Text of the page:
From KUNC (Laura Palmisano):
It all started in 1988 when the federal government signed an agreement with Colorado, Utah and Wyoming, establishing what’s called the Upper Colorado River Endangered Fish Recovery Program.
Endangered fish at various stages of development can be found at the Colorado River Fishery Project, a national fish hatchery in Grand Junction, Colorado. Right now, the hatchery is home to two species, the endangered razorback sucker and the bonytail.
“Back when I first started, pikeminnow were probably doing better,” said Dale Ryden, a biologist with the U.S. Fish and Wildlife Service. “There were more big fish throughout the [Colorado River] basin. I had worked here for four years before I ever saw a razorback sucker out of the wild. They just weren’t around anymore. Same thing with bonytail. Bonytail were extremely, extremely rare.”
The recovery program includes federal and state agencies, environmentalists, hydropower associations and water user groups. Unlike some efforts to conserve other species, it hasn’t involved litigation.
“Working toward the same goal of recovering the fish, while allowing water development to continue… those two at first blush don’t seem to go together,” Ryden said. “But they actually work together very well.”
Just to the south of town on the Gunnison River, a tributary of the Colorado, sits a diversion dam built in the early 1900s. It blocked fish from traveling upstream for nearly 100 years, until Ryden said, they put a fish ladder on the dam.
“It goes up and around the Redlands Dam and provides upstream fish passage for native and endangered fish.”
The ladder is a selective passage. Biologists use it to trap fish traveling upstream. Then they hand-sort them so only native fish can continue up the Gunnison River. Two similar ladders have been installed along the Colorado and another is in the works on the Green River in Utah.
The ladders might help fish get to their upstream habitats, but water levels also matter.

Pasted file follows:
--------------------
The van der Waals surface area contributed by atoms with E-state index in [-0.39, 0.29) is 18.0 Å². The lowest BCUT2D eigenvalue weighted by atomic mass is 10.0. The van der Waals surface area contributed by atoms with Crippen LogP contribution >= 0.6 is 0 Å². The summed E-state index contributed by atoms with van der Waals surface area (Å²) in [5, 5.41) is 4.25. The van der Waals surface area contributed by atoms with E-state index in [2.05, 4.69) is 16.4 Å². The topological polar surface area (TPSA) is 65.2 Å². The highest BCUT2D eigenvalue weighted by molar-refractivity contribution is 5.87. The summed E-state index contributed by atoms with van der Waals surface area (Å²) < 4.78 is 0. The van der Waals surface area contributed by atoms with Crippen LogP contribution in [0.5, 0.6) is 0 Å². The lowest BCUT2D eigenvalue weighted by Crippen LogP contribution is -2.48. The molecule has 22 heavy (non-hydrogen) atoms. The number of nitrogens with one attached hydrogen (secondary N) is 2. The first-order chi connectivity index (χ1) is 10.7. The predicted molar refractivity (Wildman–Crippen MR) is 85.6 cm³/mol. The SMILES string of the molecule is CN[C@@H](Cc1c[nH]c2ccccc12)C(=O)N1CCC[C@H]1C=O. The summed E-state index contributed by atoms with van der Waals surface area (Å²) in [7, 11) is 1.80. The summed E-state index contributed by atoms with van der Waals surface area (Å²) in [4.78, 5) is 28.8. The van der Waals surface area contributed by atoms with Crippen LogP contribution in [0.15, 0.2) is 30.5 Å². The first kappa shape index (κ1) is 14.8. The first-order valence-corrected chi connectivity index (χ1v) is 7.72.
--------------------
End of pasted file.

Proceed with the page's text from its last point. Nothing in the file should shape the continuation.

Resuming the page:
Brent Uilenburg with the Bureau of Reclamation said there is some recognition that “the dams and canals we operate that take water out of the Colorado River Basin have contributed to the decline of the species.”[…]
The bureau is also the largest single source of funding for the conservation program. States, water developers, and hydropower associations also contribute, totaling more than $350 million over the past 25 years.
That funding helped the Grand Valley Water Users Association in Grand Junction optimize its system. Before, said Kevin Conrad, the association’s operations manager, they diverted more water than necessary.
“Whatever they weren’t using, it went out through spillways on the canal back to the river, but it was below a point where the fish couldn’t benefit from it.”
Conrad said the upgrades also help conserve water and keep it in place for the fish.
The ultimate goal of the recovery program is to remove the fish from the endangered species list. Biologist Dale Ryden said habitat restoration, water flow improvements, hatchery programs, and invasive fish removal are helping the fish rebound.
“Probably the biggest star in terms of recovery prospects is the razorback sucker,” said Ryden. “Bonytail are really doing much better with the really robust stocking program.”
Humpback chub seem stable, but Ryden said questions remain about the Colorado pikeminnow.
This story comes from ‘Connecting the Drops’ – a collaboration between Rocky Mountain Community Radio and the Colorado Foundation for Water Education. Find out more at http://cfwe.org.